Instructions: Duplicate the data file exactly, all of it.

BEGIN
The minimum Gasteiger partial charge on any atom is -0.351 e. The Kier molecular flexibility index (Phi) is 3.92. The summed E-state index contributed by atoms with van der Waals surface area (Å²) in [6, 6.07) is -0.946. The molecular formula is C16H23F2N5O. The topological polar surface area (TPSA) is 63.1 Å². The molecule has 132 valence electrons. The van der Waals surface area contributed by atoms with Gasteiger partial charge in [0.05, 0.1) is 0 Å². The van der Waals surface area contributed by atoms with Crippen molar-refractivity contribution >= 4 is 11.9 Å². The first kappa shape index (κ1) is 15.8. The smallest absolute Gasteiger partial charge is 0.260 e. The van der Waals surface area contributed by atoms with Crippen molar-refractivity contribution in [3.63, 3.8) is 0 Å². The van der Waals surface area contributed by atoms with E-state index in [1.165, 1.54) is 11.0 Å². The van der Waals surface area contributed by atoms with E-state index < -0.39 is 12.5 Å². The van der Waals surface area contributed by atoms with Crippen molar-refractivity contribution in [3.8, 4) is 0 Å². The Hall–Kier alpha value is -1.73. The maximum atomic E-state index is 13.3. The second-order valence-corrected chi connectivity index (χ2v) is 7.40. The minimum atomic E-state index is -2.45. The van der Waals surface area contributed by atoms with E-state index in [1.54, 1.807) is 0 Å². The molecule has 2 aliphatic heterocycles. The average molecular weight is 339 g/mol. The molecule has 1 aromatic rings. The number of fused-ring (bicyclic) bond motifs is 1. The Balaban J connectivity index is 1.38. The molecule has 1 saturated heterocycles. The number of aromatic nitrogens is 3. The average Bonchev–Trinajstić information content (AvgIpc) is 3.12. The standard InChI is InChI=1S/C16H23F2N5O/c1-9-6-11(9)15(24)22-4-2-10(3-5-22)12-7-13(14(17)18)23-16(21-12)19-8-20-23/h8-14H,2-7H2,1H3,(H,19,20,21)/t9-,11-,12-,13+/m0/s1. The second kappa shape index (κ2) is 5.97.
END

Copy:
The minimum Gasteiger partial charge on any atom is -0.351 e. The Kier molecular flexibility index (Phi) is 3.92. The summed E-state index contributed by atoms with van der Waals surface area (Å²) in [6, 6.07) is -0.946. The molecular formula is C16H23F2N5O. The topological polar surface area (TPSA) is 63.1 Å². The molecule has 132 valence electrons. The van der Waals surface area contributed by atoms with Gasteiger partial charge in [0.05, 0.1) is 0 Å². The van der Waals surface area contributed by atoms with Crippen molar-refractivity contribution >= 4 is 11.9 Å². The first kappa shape index (κ1) is 15.8. The smallest absolute Gasteiger partial charge is 0.260 e. The van der Waals surface area contributed by atoms with Crippen molar-refractivity contribution in [3.63, 3.8) is 0 Å². The van der Waals surface area contributed by atoms with E-state index in [1.165, 1.54) is 11.0 Å². The van der Waals surface area contributed by atoms with E-state index < -0.39 is 12.5 Å². The van der Waals surface area contributed by atoms with Crippen molar-refractivity contribution in [3.8, 4) is 0 Å². The Hall–Kier alpha value is -1.73. The maximum atomic E-state index is 13.3. The second-order valence-corrected chi connectivity index (χ2v) is 7.40. The minimum atomic E-state index is -2.45. The van der Waals surface area contributed by atoms with E-state index in [1.54, 1.807) is 0 Å². The molecule has 2 aliphatic heterocycles. The average molecular weight is 339 g/mol. The molecule has 1 aromatic rings. The number of fused-ring (bicyclic) bond motifs is 1. The Balaban J connectivity index is 1.38. The molecule has 1 saturated heterocycles. The number of aromatic nitrogens is 3. The average Bonchev–Trinajstić information content (AvgIpc) is 3.12. The standard InChI is InChI=1S/C16H23F2N5O/c1-9-6-11(9)15(24)22-4-2-10(3-5-22)12-7-13(14(17)18)23-16(21-12)19-8-20-23/h8-14H,2-7H2,1H3,(H,19,20,21)/t9-,11-,12-,13+/m0/s1. The second kappa shape index (κ2) is 5.97.